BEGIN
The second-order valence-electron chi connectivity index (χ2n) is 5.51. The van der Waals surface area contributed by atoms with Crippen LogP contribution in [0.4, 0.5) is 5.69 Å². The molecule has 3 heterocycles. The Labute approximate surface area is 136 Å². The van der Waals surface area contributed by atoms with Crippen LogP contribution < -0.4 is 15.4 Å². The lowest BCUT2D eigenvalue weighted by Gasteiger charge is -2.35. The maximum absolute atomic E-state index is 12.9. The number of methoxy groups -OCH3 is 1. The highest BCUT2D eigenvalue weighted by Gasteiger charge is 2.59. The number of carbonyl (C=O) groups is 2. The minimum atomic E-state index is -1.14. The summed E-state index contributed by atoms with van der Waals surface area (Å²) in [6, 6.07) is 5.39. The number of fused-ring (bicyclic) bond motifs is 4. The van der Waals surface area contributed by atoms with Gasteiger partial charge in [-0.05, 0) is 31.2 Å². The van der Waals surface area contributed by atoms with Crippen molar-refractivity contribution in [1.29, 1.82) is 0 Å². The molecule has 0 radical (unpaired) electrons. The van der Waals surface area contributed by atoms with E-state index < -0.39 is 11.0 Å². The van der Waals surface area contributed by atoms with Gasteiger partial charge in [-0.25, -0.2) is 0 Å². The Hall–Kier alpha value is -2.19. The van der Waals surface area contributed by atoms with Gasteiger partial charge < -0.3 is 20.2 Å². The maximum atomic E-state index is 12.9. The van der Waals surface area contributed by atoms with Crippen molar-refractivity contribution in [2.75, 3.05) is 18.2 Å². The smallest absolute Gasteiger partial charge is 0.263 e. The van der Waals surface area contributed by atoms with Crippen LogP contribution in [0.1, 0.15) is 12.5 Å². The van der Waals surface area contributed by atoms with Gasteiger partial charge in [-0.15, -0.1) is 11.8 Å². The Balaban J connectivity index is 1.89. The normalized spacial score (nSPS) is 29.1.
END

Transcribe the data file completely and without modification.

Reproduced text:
The second-order valence-electron chi connectivity index (χ2n) is 5.51. The van der Waals surface area contributed by atoms with Crippen LogP contribution in [0.4, 0.5) is 5.69 Å². The molecule has 3 heterocycles. The Labute approximate surface area is 136 Å². The van der Waals surface area contributed by atoms with Crippen LogP contribution < -0.4 is 15.4 Å². The lowest BCUT2D eigenvalue weighted by Gasteiger charge is -2.35. The maximum absolute atomic E-state index is 12.9. The number of methoxy groups -OCH3 is 1. The highest BCUT2D eigenvalue weighted by Gasteiger charge is 2.59. The number of carbonyl (C=O) groups is 2. The minimum atomic E-state index is -1.14. The summed E-state index contributed by atoms with van der Waals surface area (Å²) in [6, 6.07) is 5.39. The number of fused-ring (bicyclic) bond motifs is 4. The van der Waals surface area contributed by atoms with Gasteiger partial charge in [-0.05, 0) is 31.2 Å². The van der Waals surface area contributed by atoms with Crippen molar-refractivity contribution in [1.29, 1.82) is 0 Å². The molecule has 0 radical (unpaired) electrons. The van der Waals surface area contributed by atoms with E-state index < -0.39 is 11.0 Å². The van der Waals surface area contributed by atoms with Gasteiger partial charge in [-0.25, -0.2) is 0 Å². The Hall–Kier alpha value is -2.19. The van der Waals surface area contributed by atoms with Gasteiger partial charge < -0.3 is 20.2 Å². The maximum atomic E-state index is 12.9. The van der Waals surface area contributed by atoms with Crippen molar-refractivity contribution in [2.75, 3.05) is 18.2 Å². The smallest absolute Gasteiger partial charge is 0.263 e. The van der Waals surface area contributed by atoms with Crippen LogP contribution in [0.1, 0.15) is 12.5 Å². The van der Waals surface area contributed by atoms with Gasteiger partial charge in [-0.15, -0.1) is 11.8 Å². The Balaban J connectivity index is 1.89. The normalized spacial score (nSPS) is 29.1.